Wednesday, May 29, 2024


| May 16, 2020 2:01 PM


Staff writer



Kootenai County Commissioner Chairman Chris Fillios said the most important part of a county commissioner’s job harkens back to the oath of office he took nearly 3 ½ years ago.

“Our biggest priority is the health and safety of Kootenai County residents,” Fillios said. “As is managing a budget and doing so in a way that we operate in an efficient manner for the greater benefit of our citizens.”

Fillios believes in government transparency and encourages residents to get online to see the county’s revenue and expenses in real time.

Fillios worked the first half of his career in telecommunications and technology. He has a bachelor of science in political science and a master’s in international politics. He worked for AT&T and Rockwell International. In that time he wrote market plans for a $160 million company.

“I worked for some very bright people, people who challenged me,” Fillios said.

He also grew up in a fast-paced environment and emphasizes his ability to process information quickly. For the past three and half years, Fillios has been attending roughly 400 board meetings per year. “I have the critical thinking skills required to think across the three levels of the job, executive, legislative, and quasi-judicial functions,” Fillios said.

Over the last year, Fillios has written several letters to legislators in Boise, taking a position on tax policy. He felt some of the bills being proposed in the state house would limit the county’s ability to conduct business. He continued that Idaho has the 13th lowest property tax rate in the nation and that of the four large counties in the state, Kootenai has the lowest tax rate.

“We are 15% below the state average,” Fillios said. “People need to know that we also have the ability to lower or cancel people’s taxes because of hardship.”

Fillios supports Gov. Brad Little’s initiative to seek a third party analysis of scientific data involving the health of Lake Coeur d’Alene.



Greg Delavan is seeking a spot as a Kootenai County Commissioner to protect natural resources and a rural way of life in the county, while also accommodating the growing population.

He sees the position as an opportunity to work with the other elected officials in the county for budget and management purposes.

He was trained medically in the US Navy prior to obtaining management degrees in public administration and medical management. Delavan has represented the county working with the Basin Commission, Bayview Fire, and Coeur d’Alene Lake flood FEMA response, among other collaborative, natural disaster response efforts.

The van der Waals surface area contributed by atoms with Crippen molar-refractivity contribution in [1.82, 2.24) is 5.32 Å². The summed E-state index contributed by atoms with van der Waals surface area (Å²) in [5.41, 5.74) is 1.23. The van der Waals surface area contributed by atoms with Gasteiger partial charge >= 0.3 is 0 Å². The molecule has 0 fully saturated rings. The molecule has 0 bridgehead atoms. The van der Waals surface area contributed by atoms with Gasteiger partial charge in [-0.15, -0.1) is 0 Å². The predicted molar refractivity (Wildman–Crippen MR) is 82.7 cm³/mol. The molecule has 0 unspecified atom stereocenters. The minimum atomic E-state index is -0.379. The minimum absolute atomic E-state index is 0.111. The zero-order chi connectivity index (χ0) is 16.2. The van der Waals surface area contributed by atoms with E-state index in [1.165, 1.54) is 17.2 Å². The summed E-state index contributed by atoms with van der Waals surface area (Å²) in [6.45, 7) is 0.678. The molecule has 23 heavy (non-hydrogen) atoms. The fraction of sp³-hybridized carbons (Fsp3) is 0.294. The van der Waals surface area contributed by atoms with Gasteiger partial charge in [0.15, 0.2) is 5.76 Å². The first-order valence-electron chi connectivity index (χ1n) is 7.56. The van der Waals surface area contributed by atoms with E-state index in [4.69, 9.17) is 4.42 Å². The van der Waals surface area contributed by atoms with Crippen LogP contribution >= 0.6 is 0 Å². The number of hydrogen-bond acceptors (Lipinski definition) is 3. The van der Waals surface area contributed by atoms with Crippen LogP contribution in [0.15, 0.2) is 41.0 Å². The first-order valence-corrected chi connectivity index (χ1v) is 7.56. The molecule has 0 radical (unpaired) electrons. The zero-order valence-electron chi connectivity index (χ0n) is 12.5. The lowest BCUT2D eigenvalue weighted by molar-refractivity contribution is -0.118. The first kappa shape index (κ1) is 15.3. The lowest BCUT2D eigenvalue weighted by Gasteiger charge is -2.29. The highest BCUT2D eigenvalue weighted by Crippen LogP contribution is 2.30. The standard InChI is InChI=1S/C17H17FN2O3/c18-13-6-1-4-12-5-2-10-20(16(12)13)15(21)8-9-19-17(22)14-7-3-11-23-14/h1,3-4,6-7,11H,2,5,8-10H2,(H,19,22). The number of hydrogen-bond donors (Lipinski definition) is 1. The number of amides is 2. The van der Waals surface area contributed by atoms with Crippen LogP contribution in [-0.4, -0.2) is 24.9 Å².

Delavan has more than 40 years of executive-level management that he believes have prepared him to respond to most of the issues that come before the BOCC.

“As Airport Director and President of the Idaho Airport Management Association, I was involved in legislative issues at all levels of government,” Delavan said.

During that time, Delavan worked alongside over 20 different commissioners. He believes he can get things done on the board, especially when it comes to issues confronting waterfront property owners.

“The waterfront property owners have the greatest investment in preserving and protecting our beautiful lakes and rivers,” Delavan said. “Yet some of us need more education and enforcement to make sure that we are good stewards of our environment.”

Delavan agrees with Governor’s Little call to analyze the data from Lake Coeur d’Alene.

“Water quality in CDA Lake has improved greatly since clean up began in the 1960s,” Delavan said. “I was involved in the EPA clean up and I have worked with the CDA basin commission since it began.”



Elizabeth Jacobsen’s top priority in seeking a county commissioner seat is to serve the residents of the county with integrity. One of the ways she envisions doing that is to protect people’s ability to stay in their homes.

“I will manage the budget in a way that doesn’t impose more taxes,” Jacobsen said. “I am in the age group that could be taxed out of my home.”

Jacobsen said the county portion of property taxes is the one thing she could do something about, if elected commissioner.

“I can do it objectively,” Jacobsen said. “I’m not a Realtor or a developer. I admit I don’t know everything about being a commissioner.”

It’s a job she said she would be excited and qualified to learn. Jacobsen was a physician’s assistant for 20 years and ran her own business for 18 years.

“It isn’t until you actually walk into those exam rooms and start practicing medicine that you know what it’s like; it’s the same for a commissioner,” Jacobsen said. “I’m ready for that. I did it with practicing medicine. I’m ready to do it as county commissioner.”

Jacobsen said county commissioners need to manage the budget in a way that serves the majority of the people’s best interests. She proposes incentivizing employees to seek grant money to fund county expenses.

“We need to look at where monies are being spent; whatever is state-mandated and federally mandated we keep,” Jacobsen said. “Beyond that we need to take a hard look at what we are funding.”